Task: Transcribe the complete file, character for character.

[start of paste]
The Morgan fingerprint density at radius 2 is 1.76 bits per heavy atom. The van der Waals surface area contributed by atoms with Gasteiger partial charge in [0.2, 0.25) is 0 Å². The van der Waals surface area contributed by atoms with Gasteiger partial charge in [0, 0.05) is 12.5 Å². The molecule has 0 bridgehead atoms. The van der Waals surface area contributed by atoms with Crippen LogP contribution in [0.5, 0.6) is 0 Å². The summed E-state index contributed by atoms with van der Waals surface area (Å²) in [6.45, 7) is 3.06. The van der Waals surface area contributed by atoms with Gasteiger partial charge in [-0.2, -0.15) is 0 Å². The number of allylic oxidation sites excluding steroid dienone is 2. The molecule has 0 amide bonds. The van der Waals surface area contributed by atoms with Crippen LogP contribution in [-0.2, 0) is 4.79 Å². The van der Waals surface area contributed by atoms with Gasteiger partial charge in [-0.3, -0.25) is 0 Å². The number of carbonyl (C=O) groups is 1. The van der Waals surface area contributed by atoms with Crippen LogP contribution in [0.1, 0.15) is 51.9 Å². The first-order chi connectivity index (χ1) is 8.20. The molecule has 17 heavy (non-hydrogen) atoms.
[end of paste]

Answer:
The Morgan fingerprint density at radius 2 is 1.76 bits per heavy atom. The van der Waals surface area contributed by atoms with Gasteiger partial charge in [0.2, 0.25) is 0 Å². The van der Waals surface area contributed by atoms with Gasteiger partial charge in [0, 0.05) is 12.5 Å². The molecule has 0 bridgehead atoms. The van der Waals surface area contributed by atoms with Crippen LogP contribution in [0.5, 0.6) is 0 Å². The summed E-state index contributed by atoms with van der Waals surface area (Å²) in [6.45, 7) is 3.06. The van der Waals surface area contributed by atoms with Gasteiger partial charge in [-0.2, -0.15) is 0 Å². The number of allylic oxidation sites excluding steroid dienone is 2. The molecule has 0 amide bonds. The van der Waals surface area contributed by atoms with Crippen LogP contribution in [-0.2, 0) is 4.79 Å². The van der Waals surface area contributed by atoms with Gasteiger partial charge in [-0.3, -0.25) is 0 Å². The number of carbonyl (C=O) groups is 1. The van der Waals surface area contributed by atoms with Crippen LogP contribution in [0.1, 0.15) is 51.9 Å². The first-order chi connectivity index (χ1) is 8.20. The molecule has 17 heavy (non-hydrogen) atoms.